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First Look: Saltyard 

Small plates get comfy in Buckhead

Saltyard owners Christian Favalli and wife Kristy Jones-Favalli are restaurant lifers. Kristy grew up working in restaurants in Macon and didn't stop once she tired of small-town life and moved to Atlanta. She waited tables, moved on to management, and eventually helped open Parish and Serpas True Food. Christian was born into an Atlanta restaurant legacy. His father, Sergio Favalli, opened La Grotta along with chef Antonio Abizanda in 1978. Since he was 6, Christian says, his dad always found something for him to do around the restaurant, everything from washing dishes to busing tables and parking cars. After college, he spent two and a half years cooking in various restaurants around Italy before returning to Atlanta. He worked for Concentrics Restaurants for two years and assumed the role of managing partner at La Grotta in 2008. Christian and Kristy met while working at Two Urban Licks, got hitched a few years later, and have now opened their own place.

At one time or another, most serious industry folks entertain the idea of opening their own restaurant. While Saltyard is the culmination of two lifetimes worth of food working and food loving, the concept is surprisingly simple. "We just wanted to serve good comfort food that people recognize at a good value," Favalli says. One month in, Saltyard could stand to loosen its belt a bit and take some creative risks.

On the fringes of South Buckhead, Saltyard is Watershed's new next-door neighbor a mile north of Midtown in the Brookwood on Peachtree Road. I'm told there are a few spots to park on the street, but it's a lot easier to valet and walk back out to the entrance on the building's south side. The space is tall, dark, and handsome. There are weathered wood beams overhead, steely gray walls, and heavy black pendant lamps hanging above the bar. The front door puts you face-to-face with the open kitchen and chef's table lined with watermelon-size jars of exotic salts, a nod to the restaurant's namesake. Further in, a smooth white slab of poured and polished concrete tops the 10-seat bar.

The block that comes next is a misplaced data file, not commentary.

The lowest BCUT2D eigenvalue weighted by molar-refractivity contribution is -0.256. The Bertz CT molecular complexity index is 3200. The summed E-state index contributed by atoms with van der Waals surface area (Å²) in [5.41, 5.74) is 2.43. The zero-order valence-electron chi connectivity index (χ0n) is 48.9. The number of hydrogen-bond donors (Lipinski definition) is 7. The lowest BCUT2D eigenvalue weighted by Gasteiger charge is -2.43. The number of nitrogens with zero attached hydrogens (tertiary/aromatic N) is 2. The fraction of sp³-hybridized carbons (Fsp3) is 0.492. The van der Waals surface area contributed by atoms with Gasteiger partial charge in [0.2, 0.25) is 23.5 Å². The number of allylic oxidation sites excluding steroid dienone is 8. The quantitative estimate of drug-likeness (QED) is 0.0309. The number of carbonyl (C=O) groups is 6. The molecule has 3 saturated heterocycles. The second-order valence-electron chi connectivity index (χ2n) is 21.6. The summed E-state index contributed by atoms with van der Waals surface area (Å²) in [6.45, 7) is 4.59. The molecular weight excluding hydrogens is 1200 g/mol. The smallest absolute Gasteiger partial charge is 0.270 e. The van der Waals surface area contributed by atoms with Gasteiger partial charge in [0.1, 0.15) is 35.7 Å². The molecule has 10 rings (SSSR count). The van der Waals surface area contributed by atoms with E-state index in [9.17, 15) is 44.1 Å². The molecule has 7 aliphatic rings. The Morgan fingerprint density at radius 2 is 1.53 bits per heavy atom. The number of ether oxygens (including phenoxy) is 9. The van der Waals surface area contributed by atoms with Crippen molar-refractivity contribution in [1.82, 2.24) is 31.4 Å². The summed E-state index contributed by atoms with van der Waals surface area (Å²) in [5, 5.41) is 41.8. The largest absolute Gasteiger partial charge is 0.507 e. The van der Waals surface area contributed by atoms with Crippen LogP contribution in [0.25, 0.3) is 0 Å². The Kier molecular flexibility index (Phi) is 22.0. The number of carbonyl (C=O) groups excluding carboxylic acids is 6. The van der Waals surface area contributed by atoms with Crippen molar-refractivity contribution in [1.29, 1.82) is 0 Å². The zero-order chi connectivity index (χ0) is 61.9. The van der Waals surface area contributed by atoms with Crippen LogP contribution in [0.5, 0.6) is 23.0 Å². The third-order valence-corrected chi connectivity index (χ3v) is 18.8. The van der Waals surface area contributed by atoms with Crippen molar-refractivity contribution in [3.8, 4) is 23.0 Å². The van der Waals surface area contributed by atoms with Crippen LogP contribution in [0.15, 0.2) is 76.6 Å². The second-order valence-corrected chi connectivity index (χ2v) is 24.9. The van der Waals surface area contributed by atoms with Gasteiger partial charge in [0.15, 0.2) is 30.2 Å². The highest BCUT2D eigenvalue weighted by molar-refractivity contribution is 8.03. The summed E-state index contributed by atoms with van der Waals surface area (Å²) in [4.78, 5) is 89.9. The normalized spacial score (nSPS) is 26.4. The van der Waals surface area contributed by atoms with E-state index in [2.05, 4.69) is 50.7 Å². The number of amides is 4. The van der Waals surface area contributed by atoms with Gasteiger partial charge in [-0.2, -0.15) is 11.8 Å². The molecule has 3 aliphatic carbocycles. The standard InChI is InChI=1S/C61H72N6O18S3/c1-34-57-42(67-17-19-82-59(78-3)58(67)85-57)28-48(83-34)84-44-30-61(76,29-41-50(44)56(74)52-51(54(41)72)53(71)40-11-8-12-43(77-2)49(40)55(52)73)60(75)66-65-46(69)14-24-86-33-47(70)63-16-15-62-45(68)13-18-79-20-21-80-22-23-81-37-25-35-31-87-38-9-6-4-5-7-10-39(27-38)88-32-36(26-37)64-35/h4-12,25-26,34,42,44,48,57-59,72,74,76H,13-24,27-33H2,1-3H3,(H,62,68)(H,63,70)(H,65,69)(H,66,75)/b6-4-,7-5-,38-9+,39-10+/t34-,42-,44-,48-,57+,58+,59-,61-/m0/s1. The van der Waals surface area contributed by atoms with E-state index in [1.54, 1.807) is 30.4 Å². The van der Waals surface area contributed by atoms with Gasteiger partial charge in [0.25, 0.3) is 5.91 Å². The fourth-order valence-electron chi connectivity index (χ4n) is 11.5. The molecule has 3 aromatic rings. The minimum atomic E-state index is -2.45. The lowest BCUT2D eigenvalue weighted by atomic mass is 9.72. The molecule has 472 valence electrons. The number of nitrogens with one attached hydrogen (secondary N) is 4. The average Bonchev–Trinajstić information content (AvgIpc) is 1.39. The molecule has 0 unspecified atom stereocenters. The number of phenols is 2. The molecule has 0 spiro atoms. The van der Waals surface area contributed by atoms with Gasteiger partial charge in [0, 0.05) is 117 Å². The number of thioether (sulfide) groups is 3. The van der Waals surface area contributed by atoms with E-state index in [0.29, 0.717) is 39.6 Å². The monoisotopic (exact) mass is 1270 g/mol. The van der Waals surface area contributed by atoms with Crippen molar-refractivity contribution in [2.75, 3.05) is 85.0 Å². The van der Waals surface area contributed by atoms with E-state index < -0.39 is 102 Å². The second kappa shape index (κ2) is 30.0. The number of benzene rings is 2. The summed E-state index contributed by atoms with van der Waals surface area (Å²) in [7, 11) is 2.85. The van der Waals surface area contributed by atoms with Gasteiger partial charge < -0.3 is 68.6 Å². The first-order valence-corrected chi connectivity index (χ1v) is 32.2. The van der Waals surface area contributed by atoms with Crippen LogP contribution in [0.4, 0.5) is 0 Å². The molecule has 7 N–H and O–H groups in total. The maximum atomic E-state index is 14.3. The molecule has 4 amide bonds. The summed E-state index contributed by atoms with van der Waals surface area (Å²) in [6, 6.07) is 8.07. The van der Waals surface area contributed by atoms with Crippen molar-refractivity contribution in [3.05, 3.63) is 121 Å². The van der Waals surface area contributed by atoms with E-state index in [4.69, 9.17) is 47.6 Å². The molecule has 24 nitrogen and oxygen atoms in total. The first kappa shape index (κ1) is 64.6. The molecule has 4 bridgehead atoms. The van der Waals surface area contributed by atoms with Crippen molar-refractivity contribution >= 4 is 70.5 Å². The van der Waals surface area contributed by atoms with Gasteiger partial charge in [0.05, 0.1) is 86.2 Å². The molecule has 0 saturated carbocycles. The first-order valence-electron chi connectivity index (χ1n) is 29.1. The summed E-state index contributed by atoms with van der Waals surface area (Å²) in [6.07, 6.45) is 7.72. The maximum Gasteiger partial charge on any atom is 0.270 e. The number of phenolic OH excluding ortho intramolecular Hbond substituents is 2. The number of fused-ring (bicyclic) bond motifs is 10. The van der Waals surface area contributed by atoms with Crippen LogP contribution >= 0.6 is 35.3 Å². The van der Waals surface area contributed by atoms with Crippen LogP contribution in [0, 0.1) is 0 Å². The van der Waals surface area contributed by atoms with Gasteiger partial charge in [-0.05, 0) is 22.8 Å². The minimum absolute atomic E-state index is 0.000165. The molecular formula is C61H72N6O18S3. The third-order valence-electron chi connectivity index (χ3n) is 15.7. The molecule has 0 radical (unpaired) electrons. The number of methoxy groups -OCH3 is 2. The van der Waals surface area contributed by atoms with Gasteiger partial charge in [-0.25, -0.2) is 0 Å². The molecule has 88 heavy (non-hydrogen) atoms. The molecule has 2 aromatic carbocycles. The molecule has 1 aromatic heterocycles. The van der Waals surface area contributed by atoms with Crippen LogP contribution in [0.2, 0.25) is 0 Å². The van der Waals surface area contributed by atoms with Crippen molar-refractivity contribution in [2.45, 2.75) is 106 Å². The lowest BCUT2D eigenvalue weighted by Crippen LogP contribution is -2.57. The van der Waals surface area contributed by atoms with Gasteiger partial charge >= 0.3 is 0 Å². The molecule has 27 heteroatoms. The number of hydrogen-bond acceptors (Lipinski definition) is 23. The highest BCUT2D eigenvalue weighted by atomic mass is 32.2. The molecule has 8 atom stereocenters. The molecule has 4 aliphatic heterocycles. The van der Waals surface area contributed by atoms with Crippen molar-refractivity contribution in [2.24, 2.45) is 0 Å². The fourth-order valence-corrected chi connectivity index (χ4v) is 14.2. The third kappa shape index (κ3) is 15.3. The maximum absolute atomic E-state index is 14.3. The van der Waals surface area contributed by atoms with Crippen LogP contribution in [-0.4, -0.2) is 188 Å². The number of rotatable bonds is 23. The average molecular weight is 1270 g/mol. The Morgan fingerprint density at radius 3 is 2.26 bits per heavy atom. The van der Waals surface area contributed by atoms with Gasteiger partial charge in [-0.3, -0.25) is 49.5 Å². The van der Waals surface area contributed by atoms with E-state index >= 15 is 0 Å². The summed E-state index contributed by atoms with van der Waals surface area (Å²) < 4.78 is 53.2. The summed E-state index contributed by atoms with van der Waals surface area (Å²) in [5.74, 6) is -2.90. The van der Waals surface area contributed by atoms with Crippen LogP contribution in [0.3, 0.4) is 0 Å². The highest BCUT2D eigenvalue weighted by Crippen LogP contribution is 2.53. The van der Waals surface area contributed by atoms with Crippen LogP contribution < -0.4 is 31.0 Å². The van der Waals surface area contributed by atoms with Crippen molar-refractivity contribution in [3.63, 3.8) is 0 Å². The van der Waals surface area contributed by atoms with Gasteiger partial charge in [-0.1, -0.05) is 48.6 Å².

Executive chef/partner Nick Leahy's sprawling menu reads like a culinary greatest-hits list of more than 30 dishes. Bruschetta with honey-kissed grilled figs and mild, melty blue cheese reminded me of a delicious after-school snack. Paper-thin slices of golden beet carpaccio were laced with an unexpected kick of spicy curry and topped with a tousle of tart green apple and shaved fennel for another layer of earthy sweetness. Ridiculously tender grilled octopus came over brunoise fried potatoes. The pairing seemed bizarre at first, but with the octopus cooked so perfectly, the dish just worked.

The menu provides plenty of approachable options, but you get the feeling that the kitchen is a little fatigued, stretched beyond its limit. Gruyère gougères that should have been light and airy were more like dense and salty hushpuppies. A pot of chicken liver mousse was dry and forgettable. Roasted cauliflower with lemon, thyme, and chile carried only one lemony note of flavor. The same goes for the one-note shrimp pil-pil broth.

In addition to small plates, Saltyard offers four entrées. The duck confit fell off the bone in fatty, juicy hunks. Some bites were bracingly salty, but the accompanying beads of sweet beluga lentils kept the pangs of salt in check.

A thoughtful, mostly domestic wine list anchors Saltyard's beverage program. The Favallis are big proponents of wines produced stateside and took special care to fill the list with lesser-known European varietals like an Edna Valley Grüner Veltliner or Carneros Pinot Meunier, both from California. The beer list is stocked with reasonably priced, mostly local and regional craft brews. Specialty cocktails, even the Whiskey Tango Foxtrot made with Jameson, Meletti amaro, and Lillet Blanc, tend to be sweet and easy drinking.

Even with the hits and misses, it's hard to argue with the pricing. Small plates range from $4-$11, but most fall in the $6-$9 range. Tapas-style dining can add up quickly, but Saltyard's healthy portion sizes keep things affordable. Two people can expect to pay $50-$60 with a round of drinks and leave full. Still, there's nothing particularly groundbreaking going on at Saltyard. Dishes tend to come off as lackluster or a little boring. With all the restaurant chops Saltyard has to offer, perhaps it should rely less on a sprawling selection of classics and invest more time in thinking up offbeat pairings like curry and beets or octopus and home fries. As it stands, Saltyard is a nice, wallet-friendly addition to the neighborhood, but there's potential here to be much more.

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